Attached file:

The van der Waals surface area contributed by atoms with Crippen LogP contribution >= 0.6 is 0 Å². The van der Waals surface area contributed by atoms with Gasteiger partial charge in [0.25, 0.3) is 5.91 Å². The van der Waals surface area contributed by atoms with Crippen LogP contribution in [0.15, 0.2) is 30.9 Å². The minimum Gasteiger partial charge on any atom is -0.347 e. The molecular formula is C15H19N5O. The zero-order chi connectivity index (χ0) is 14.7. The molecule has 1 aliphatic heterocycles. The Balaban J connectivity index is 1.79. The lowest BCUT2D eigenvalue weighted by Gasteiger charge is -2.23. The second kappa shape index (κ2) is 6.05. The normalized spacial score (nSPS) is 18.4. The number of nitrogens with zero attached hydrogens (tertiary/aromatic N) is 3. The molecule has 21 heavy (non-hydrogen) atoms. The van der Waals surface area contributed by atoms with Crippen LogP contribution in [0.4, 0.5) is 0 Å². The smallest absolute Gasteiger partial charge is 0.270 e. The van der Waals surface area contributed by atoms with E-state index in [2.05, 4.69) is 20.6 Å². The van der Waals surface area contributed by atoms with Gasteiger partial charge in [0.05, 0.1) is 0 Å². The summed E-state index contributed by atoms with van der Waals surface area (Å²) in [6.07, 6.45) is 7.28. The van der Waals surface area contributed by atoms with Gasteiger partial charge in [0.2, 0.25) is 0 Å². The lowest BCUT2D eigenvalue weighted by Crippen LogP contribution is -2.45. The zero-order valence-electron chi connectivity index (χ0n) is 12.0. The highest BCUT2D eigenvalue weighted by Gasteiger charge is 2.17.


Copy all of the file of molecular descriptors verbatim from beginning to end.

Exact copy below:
The van der Waals surface area contributed by atoms with Crippen LogP contribution >= 0.6 is 0 Å². The van der Waals surface area contributed by atoms with Gasteiger partial charge in [0.25, 0.3) is 5.91 Å². The van der Waals surface area contributed by atoms with Crippen LogP contribution in [0.15, 0.2) is 30.9 Å². The minimum Gasteiger partial charge on any atom is -0.347 e. The molecular formula is C15H19N5O. The zero-order chi connectivity index (χ0) is 14.7. The molecule has 1 aliphatic heterocycles. The Balaban J connectivity index is 1.79. The lowest BCUT2D eigenvalue weighted by Gasteiger charge is -2.23. The second kappa shape index (κ2) is 6.05. The normalized spacial score (nSPS) is 18.4. The number of nitrogens with zero attached hydrogens (tertiary/aromatic N) is 3. The molecule has 21 heavy (non-hydrogen) atoms. The van der Waals surface area contributed by atoms with Crippen LogP contribution in [0.4, 0.5) is 0 Å². The smallest absolute Gasteiger partial charge is 0.270 e. The van der Waals surface area contributed by atoms with E-state index in [2.05, 4.69) is 20.6 Å². The van der Waals surface area contributed by atoms with Gasteiger partial charge in [0.05, 0.1) is 0 Å². The summed E-state index contributed by atoms with van der Waals surface area (Å²) in [6.07, 6.45) is 7.28. The van der Waals surface area contributed by atoms with Gasteiger partial charge in [0.2, 0.25) is 0 Å². The lowest BCUT2D eigenvalue weighted by Crippen LogP contribution is -2.45. The zero-order valence-electron chi connectivity index (χ0n) is 12.0. The highest BCUT2D eigenvalue weighted by Gasteiger charge is 2.17.